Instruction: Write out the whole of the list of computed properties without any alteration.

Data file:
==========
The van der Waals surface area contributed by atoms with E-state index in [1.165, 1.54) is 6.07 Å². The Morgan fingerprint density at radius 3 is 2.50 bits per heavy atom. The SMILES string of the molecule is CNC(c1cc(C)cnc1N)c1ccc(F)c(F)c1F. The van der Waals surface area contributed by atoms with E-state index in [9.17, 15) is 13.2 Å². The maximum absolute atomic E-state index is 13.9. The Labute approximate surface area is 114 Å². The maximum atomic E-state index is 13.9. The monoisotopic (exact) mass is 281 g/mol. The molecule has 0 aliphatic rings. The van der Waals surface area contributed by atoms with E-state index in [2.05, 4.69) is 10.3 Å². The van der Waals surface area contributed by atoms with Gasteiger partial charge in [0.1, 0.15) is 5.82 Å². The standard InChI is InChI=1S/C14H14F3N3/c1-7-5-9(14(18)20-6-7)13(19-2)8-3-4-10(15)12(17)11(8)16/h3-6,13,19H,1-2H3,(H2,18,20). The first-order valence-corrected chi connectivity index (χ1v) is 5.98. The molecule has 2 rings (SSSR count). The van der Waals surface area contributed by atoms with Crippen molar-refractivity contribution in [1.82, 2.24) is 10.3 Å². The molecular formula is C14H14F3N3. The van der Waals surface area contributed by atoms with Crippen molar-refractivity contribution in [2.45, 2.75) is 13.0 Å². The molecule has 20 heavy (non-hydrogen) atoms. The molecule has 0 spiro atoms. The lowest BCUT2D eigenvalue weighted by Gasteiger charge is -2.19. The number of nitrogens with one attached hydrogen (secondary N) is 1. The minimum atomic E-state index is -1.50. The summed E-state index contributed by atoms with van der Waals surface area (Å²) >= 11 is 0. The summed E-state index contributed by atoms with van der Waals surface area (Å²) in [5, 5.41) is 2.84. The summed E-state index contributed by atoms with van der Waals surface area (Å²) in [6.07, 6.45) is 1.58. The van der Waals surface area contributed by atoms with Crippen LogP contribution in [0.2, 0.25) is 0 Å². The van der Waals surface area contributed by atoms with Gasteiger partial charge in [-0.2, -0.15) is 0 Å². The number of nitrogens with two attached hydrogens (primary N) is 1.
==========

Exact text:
The van der Waals surface area contributed by atoms with E-state index in [1.165, 1.54) is 6.07 Å². The Morgan fingerprint density at radius 3 is 2.50 bits per heavy atom. The SMILES string of the molecule is CNC(c1cc(C)cnc1N)c1ccc(F)c(F)c1F. The van der Waals surface area contributed by atoms with E-state index in [9.17, 15) is 13.2 Å². The maximum absolute atomic E-state index is 13.9. The Labute approximate surface area is 114 Å². The maximum atomic E-state index is 13.9. The monoisotopic (exact) mass is 281 g/mol. The molecule has 0 aliphatic rings. The van der Waals surface area contributed by atoms with E-state index in [2.05, 4.69) is 10.3 Å². The van der Waals surface area contributed by atoms with Gasteiger partial charge in [0.1, 0.15) is 5.82 Å². The standard InChI is InChI=1S/C14H14F3N3/c1-7-5-9(14(18)20-6-7)13(19-2)8-3-4-10(15)12(17)11(8)16/h3-6,13,19H,1-2H3,(H2,18,20). The first-order valence-corrected chi connectivity index (χ1v) is 5.98. The molecule has 2 rings (SSSR count). The van der Waals surface area contributed by atoms with Crippen molar-refractivity contribution in [1.82, 2.24) is 10.3 Å². The molecular formula is C14H14F3N3. The van der Waals surface area contributed by atoms with Crippen molar-refractivity contribution in [2.45, 2.75) is 13.0 Å². The molecule has 20 heavy (non-hydrogen) atoms. The molecule has 0 spiro atoms. The lowest BCUT2D eigenvalue weighted by Gasteiger charge is -2.19. The number of nitrogens with one attached hydrogen (secondary N) is 1. The minimum atomic E-state index is -1.50. The summed E-state index contributed by atoms with van der Waals surface area (Å²) >= 11 is 0. The summed E-state index contributed by atoms with van der Waals surface area (Å²) in [5, 5.41) is 2.84. The summed E-state index contributed by atoms with van der Waals surface area (Å²) in [6.07, 6.45) is 1.58. The van der Waals surface area contributed by atoms with Crippen LogP contribution in [0.2, 0.25) is 0 Å². The van der Waals surface area contributed by atoms with Gasteiger partial charge in [-0.2, -0.15) is 0 Å². The number of nitrogens with two attached hydrogens (primary N) is 1.